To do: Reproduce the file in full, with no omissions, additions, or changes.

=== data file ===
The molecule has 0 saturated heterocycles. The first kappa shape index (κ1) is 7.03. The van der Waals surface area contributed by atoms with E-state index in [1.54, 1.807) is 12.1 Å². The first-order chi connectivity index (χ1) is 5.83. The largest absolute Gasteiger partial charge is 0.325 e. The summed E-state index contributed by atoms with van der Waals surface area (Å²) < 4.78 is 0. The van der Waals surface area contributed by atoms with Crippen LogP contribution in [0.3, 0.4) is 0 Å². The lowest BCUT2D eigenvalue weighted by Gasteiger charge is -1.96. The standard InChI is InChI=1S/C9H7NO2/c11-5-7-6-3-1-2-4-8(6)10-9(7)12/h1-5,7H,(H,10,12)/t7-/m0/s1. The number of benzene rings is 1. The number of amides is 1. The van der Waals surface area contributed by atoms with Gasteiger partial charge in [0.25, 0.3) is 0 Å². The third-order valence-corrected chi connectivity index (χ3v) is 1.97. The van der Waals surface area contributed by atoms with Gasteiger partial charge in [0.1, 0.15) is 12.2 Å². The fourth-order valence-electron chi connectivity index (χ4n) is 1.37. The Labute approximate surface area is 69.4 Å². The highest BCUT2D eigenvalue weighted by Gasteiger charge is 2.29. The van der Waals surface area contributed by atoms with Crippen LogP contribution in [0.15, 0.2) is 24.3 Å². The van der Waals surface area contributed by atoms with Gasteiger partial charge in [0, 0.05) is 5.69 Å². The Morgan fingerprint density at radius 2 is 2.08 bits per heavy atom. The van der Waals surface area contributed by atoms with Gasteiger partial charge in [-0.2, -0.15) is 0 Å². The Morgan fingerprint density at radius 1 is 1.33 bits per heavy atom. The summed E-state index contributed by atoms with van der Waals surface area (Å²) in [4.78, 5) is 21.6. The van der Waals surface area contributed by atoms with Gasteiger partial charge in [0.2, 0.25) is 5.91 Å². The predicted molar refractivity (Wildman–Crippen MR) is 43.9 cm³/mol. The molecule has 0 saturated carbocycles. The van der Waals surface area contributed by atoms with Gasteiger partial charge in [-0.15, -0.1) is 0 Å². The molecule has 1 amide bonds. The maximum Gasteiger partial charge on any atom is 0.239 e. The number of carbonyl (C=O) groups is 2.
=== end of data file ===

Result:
The molecule has 0 saturated heterocycles. The first kappa shape index (κ1) is 7.03. The van der Waals surface area contributed by atoms with E-state index in [1.54, 1.807) is 12.1 Å². The first-order chi connectivity index (χ1) is 5.83. The largest absolute Gasteiger partial charge is 0.325 e. The summed E-state index contributed by atoms with van der Waals surface area (Å²) < 4.78 is 0. The van der Waals surface area contributed by atoms with Crippen LogP contribution in [0.3, 0.4) is 0 Å². The lowest BCUT2D eigenvalue weighted by Gasteiger charge is -1.96. The standard InChI is InChI=1S/C9H7NO2/c11-5-7-6-3-1-2-4-8(6)10-9(7)12/h1-5,7H,(H,10,12)/t7-/m0/s1. The number of benzene rings is 1. The number of amides is 1. The van der Waals surface area contributed by atoms with Gasteiger partial charge in [0.25, 0.3) is 0 Å². The third-order valence-corrected chi connectivity index (χ3v) is 1.97. The van der Waals surface area contributed by atoms with Gasteiger partial charge in [0.1, 0.15) is 12.2 Å². The fourth-order valence-electron chi connectivity index (χ4n) is 1.37. The Labute approximate surface area is 69.4 Å². The highest BCUT2D eigenvalue weighted by Gasteiger charge is 2.29. The van der Waals surface area contributed by atoms with Crippen LogP contribution in [0.15, 0.2) is 24.3 Å². The van der Waals surface area contributed by atoms with Gasteiger partial charge in [0, 0.05) is 5.69 Å². The Morgan fingerprint density at radius 2 is 2.08 bits per heavy atom. The van der Waals surface area contributed by atoms with Gasteiger partial charge in [-0.2, -0.15) is 0 Å². The Morgan fingerprint density at radius 1 is 1.33 bits per heavy atom. The summed E-state index contributed by atoms with van der Waals surface area (Å²) in [4.78, 5) is 21.6. The van der Waals surface area contributed by atoms with Gasteiger partial charge in [0.2, 0.25) is 5.91 Å². The predicted molar refractivity (Wildman–Crippen MR) is 43.9 cm³/mol. The molecule has 0 saturated carbocycles. The van der Waals surface area contributed by atoms with Gasteiger partial charge in [-0.15, -0.1) is 0 Å². The molecule has 1 amide bonds. The maximum Gasteiger partial charge on any atom is 0.239 e. The number of carbonyl (C=O) groups is 2.